The biggest complaint I’ve heard about Frozen 2 is something along the lines of “Frozen didn’t need a sequel.” To which I say, does anything ever need a sequel? How do you even justify a fictional story continuing? No fictional story actually needs to be continued. Sure, we know why Frozen 2 actually exists: to make money. So do all sequels. The question is really, is the sequel a good film?
I would also argue that, of all the animated movies out there that could benefit from a sequel, Frozen is one of the top. Frozen was a rush job from Disney- reworked at the last minute and plagued with production troubles from the beginning. The film is oddly paced, tonally inconsistent, and hints at darker themes but is stubbornly shallow in many regards, including its half-hearted jabs at Disney’s past that acts as meta-commentary. But, despite the chaos, there was enough gold there, enough sparks of inspiration, that it became a worldwide phenomenon (and one of the most financially successful films of all time).
So Frozen 2 is a test: can Disney understand what parts of Frozen made it so popular, trim the fat, and get to the core? Can Frozen 2 build upon the first, or will it be a retread, with all the warts of the first?
In my opinion, Frozen 2 is an excellent sequel. It builds perfectly upon the first.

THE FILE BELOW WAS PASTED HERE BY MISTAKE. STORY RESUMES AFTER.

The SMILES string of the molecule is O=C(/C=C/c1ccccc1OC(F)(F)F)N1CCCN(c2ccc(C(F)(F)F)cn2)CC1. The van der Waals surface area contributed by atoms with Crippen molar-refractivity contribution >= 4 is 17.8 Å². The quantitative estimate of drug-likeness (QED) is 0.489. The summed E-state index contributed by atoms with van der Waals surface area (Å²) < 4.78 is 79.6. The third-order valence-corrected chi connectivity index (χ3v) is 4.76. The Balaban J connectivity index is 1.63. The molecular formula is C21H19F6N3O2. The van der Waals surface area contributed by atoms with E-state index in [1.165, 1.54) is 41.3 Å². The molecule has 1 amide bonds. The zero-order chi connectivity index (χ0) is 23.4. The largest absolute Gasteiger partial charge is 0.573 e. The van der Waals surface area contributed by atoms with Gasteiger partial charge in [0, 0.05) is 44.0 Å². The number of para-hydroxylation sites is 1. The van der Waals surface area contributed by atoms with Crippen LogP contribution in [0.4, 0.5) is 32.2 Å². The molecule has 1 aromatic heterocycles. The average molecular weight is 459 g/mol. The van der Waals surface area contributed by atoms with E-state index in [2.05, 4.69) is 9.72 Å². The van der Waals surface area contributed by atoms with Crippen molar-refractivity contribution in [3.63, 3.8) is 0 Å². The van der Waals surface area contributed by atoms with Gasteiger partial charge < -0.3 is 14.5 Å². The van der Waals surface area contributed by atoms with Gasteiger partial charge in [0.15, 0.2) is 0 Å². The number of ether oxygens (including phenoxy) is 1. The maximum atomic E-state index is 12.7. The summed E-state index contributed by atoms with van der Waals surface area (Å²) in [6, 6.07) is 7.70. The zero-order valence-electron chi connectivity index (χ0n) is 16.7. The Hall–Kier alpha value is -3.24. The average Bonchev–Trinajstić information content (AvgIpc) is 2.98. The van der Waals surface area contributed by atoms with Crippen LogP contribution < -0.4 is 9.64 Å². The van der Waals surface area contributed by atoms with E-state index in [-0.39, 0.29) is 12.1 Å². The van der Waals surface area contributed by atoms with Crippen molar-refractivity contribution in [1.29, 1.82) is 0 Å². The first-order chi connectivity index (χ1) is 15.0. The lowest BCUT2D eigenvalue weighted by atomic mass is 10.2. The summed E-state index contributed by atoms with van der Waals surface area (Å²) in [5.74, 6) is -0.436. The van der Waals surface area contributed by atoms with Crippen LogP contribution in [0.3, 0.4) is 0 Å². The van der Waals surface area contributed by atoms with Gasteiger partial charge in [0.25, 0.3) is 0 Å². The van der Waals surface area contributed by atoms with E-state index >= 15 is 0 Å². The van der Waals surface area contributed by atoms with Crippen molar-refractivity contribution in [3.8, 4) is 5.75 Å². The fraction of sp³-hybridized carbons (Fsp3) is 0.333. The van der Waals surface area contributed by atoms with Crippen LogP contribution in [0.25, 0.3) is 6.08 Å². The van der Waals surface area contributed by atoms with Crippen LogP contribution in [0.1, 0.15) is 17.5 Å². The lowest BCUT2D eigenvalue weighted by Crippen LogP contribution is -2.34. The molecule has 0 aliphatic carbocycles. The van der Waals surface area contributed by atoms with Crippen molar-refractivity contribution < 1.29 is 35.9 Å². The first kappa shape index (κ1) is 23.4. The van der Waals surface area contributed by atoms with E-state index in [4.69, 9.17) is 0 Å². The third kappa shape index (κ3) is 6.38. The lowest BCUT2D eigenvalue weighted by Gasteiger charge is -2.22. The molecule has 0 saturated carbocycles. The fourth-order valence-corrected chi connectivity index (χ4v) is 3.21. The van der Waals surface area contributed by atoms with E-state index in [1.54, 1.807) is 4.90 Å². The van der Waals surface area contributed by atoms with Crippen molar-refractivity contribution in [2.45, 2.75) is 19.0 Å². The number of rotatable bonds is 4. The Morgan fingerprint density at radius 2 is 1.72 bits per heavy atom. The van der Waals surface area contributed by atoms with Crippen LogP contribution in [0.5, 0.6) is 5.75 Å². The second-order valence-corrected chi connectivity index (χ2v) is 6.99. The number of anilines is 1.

Frozen 2 figures out what people love about Frozen: the sister bond between Anna and Elsa, the music, the timeless-yet-progressive-but-not-too-daring script, the dark undertones of Elsa’s powers and how she is a mirror for whatever “differentness” you feel, and the primal urge to scream-sing as you pretend to blast ice from your hands. Frozen 2 takes all those things to an eleven. It has an epic quality that many animated films aren’t able to capture. It takes elements from horror and superhero and fantasy films and weaves them together through exciting visual and narrative choices that present a truly moving spiritual coming-of-age story of Anna and Elsa.
The animation is stunning. Comparing this film to the first, it’s astonishing how sharp and clear the animation is after just six years. The music is also as compelling as the first, although because the whole soundtrack is more elevated and heightened, there is no one standout “Let it Go,” despite Disney marketing “Into the Unknown” as such (personally it’s “Show Yourself” that sends shivers down my spine each time I listen to it).
The shaky foundations laid for each character in the first film get expanded upon. Anna is given more substantive character traits than quirky and clumsy and is transformed into a believable leader. She makes several tough decisions and sacrifices in the film and multiple emotional moments.
Kristoff is relegated to the sidelines, but he does get a great musical number. His storyline is primarily a comedic b-storyline about trying to propose to Anna, but under that is a rather touching lesson in learning how to be a more mature partner. He also says the two most romantic lines of the movie (and possible any Disney movie ever): “I’m here. What do you need?” and “My love is not fragile.” His storyline is a continuation of a theme from the first film: that true love isn’t instant; relationships, both the romantic and familial kind, take work.